Children and young people’s mental health – we all have a part to play
by Kirsten Morgan
In recent months, the mental health of children and young people has hit the headlines. It is well established that most mental health problems begin during adolescence, with 1 in 10 young people (aged 11-16) thought to experience a diagnosable mental health problem. Such problems have profound effects on young people’s social development and educational attainment – effects that often extend into adulthood. In this respect, mental health problems during these crucial years are a major public health issue. So, whilst growing concern for the mental health of our future generations has seen renewed political commitment to challenging stigma and improving services, what does it mean for research in this area?
The official national data we have on children and young people’s mental health is now over ten years old; a point made by the House of Commons Health Committee in its 2014 report into children and adolescent mental health services. The first national child and adolescent mental health survey was conducted in 1999 and was repeated in 2004. A follow-up survey in 2007 found the prevalence was stable at 10%. These surveys had robust methodologies and collected data from large, community based samples. In this respect, they are reliable indicators of prevalence at the local level. However, a lot has happened since 2004. How can we reliably commission services on this basis? There have been notable social and economic changes in the intervening years that may have a marked impact on the prevalence of mental health problems among young people. For instance, we do not know how economic recession and prolonged austerity, or the explosion in the use of social media and digital technologies, has impacted on children and young people’s mental health. Though we can speculate.
It was encouraging therefore that in a recent speech, Alistair Burt, Minister for Community and Social Care, announced that with the Health and Social Care Information Centre, the government are commissioning the first national survey of child and young people’s mental health since 2004. The survey, conducted by a consortium of NatCen and the Office for National Statistics, will be much wider in scope than in previous years – involving up to 10,000 young people aged between 2-19 years old, their families, carers, and teachers. It will also examine some of the issues linked to mental ill health, like bullying and other social pressures. This data will allow us to estimate how many children and young people in the population are currently living with a mental disorder. It is also hoped it will allow us to improve community based services, so that young people are helped earlier, and are therefore less likely to need to go into hospital.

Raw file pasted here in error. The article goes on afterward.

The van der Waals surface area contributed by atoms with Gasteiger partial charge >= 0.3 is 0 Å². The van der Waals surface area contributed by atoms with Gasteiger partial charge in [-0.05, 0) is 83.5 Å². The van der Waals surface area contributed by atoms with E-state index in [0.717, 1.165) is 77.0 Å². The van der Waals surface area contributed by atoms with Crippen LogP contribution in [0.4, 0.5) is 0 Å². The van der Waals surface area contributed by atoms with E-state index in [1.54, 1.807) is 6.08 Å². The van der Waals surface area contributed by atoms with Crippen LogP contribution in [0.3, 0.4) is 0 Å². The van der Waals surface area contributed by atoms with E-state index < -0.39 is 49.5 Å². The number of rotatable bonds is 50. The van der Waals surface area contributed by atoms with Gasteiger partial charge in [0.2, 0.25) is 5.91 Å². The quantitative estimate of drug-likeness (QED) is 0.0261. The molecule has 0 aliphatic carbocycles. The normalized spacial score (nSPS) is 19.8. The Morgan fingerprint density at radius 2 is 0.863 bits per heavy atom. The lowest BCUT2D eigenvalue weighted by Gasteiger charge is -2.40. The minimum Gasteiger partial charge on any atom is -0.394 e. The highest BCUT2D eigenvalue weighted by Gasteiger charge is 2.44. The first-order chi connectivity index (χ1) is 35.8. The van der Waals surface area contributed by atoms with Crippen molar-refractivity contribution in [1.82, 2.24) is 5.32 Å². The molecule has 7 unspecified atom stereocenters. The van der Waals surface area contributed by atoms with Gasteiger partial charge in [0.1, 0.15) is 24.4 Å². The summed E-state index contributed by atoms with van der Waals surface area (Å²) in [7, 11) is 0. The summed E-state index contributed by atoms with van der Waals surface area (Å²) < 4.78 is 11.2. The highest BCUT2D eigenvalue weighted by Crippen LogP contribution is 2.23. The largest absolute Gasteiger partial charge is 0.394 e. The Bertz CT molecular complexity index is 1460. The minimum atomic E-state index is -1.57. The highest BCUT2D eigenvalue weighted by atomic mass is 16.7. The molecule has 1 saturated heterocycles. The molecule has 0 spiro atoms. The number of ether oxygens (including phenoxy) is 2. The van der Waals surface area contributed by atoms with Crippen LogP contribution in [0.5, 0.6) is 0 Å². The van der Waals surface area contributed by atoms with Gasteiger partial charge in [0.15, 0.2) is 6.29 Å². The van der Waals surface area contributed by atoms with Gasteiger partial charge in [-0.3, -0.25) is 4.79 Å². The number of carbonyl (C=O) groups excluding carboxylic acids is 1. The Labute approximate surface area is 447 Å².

So, arguably, better data is a positive first step. But does it go far enough? Large cohort studies are extremely important in improving our understanding of the epidemiology of mental health problems in children and young people. We need to know a lot more about why people develop mental health problems, and the resources in people’s lives that can help and hinder good mental health. However, if we are missing important data – or particularly groups are underrepresented – we may not have the full picture. Here we need to understand the social factors involved; we need to ensure the active involvement of young people and their communities, to ensure that data is representative and serves the population it aims to. We must engage communities in the design, delivery and dissemination of mental health research, in order to gather representative data on the most important factors. Increasingly, the voice of young people themselves is being recognised in these conversations. The Clinical Research Network Young People’s Mental Health Advisory Group, for example, have been supporting academics to develop new studies over the past few years, and lobbying for change at a national level to improve mental health research. Likewise, earlier this month the Youth Select Committee, part of the British Youth Council, published its report on ‘Young People’s Mental Health’ today, with recommendations across three key areas: funding and the state of service, the role of education; awareness, stigma and digital culture. This inquiry came in response to more than 90,540 young people voting specifically for mental health services as their number one issue of concern in the 2014 UK-wide ‘Make Your Mark’ ballot.